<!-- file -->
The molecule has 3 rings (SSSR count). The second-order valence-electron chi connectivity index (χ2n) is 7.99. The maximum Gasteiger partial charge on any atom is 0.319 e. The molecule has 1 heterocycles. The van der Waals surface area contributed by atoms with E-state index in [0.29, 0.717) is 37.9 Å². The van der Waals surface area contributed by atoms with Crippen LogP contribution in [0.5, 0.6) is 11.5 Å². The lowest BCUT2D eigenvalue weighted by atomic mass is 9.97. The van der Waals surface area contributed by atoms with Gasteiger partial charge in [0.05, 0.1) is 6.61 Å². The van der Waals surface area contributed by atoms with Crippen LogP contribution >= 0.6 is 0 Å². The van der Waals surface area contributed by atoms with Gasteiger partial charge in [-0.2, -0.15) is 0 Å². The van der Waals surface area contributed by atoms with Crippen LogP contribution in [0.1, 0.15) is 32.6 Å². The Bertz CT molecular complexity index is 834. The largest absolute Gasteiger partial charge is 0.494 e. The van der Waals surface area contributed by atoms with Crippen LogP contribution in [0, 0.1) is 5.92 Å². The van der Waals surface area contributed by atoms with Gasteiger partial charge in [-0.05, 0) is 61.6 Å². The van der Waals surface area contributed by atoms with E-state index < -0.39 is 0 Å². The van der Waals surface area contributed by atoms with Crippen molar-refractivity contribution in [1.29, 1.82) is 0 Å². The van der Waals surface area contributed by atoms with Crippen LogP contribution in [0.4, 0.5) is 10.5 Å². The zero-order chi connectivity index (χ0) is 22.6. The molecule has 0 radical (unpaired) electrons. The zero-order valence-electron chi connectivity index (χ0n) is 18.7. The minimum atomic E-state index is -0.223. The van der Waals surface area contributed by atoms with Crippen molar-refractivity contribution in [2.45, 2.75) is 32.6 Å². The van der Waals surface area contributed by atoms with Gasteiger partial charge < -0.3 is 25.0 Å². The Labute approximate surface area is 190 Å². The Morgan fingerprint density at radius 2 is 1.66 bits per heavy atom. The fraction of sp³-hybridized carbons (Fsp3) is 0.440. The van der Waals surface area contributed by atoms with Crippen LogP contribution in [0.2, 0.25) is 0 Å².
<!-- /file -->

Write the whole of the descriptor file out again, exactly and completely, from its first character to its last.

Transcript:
The molecule has 3 rings (SSSR count). The second-order valence-electron chi connectivity index (χ2n) is 7.99. The maximum Gasteiger partial charge on any atom is 0.319 e. The molecule has 1 heterocycles. The van der Waals surface area contributed by atoms with E-state index in [0.29, 0.717) is 37.9 Å². The van der Waals surface area contributed by atoms with Crippen LogP contribution in [0.5, 0.6) is 11.5 Å². The lowest BCUT2D eigenvalue weighted by atomic mass is 9.97. The van der Waals surface area contributed by atoms with Gasteiger partial charge in [0.05, 0.1) is 6.61 Å². The van der Waals surface area contributed by atoms with Crippen LogP contribution >= 0.6 is 0 Å². The van der Waals surface area contributed by atoms with Gasteiger partial charge in [-0.2, -0.15) is 0 Å². The van der Waals surface area contributed by atoms with Crippen LogP contribution in [0.1, 0.15) is 32.6 Å². The Bertz CT molecular complexity index is 834. The largest absolute Gasteiger partial charge is 0.494 e. The van der Waals surface area contributed by atoms with Crippen LogP contribution in [0, 0.1) is 5.92 Å². The van der Waals surface area contributed by atoms with Gasteiger partial charge in [-0.05, 0) is 61.6 Å². The van der Waals surface area contributed by atoms with E-state index < -0.39 is 0 Å². The van der Waals surface area contributed by atoms with Crippen molar-refractivity contribution in [1.29, 1.82) is 0 Å². The van der Waals surface area contributed by atoms with Crippen LogP contribution in [0.4, 0.5) is 10.5 Å². The zero-order chi connectivity index (χ0) is 22.6. The molecule has 0 radical (unpaired) electrons. The zero-order valence-electron chi connectivity index (χ0n) is 18.7. The minimum atomic E-state index is -0.223. The van der Waals surface area contributed by atoms with Crippen molar-refractivity contribution in [2.45, 2.75) is 32.6 Å². The van der Waals surface area contributed by atoms with Gasteiger partial charge < -0.3 is 25.0 Å². The Labute approximate surface area is 190 Å². The Morgan fingerprint density at radius 2 is 1.66 bits per heavy atom. The fraction of sp³-hybridized carbons (Fsp3) is 0.440. The van der Waals surface area contributed by atoms with Crippen LogP contribution in [0.2, 0.25) is 0 Å².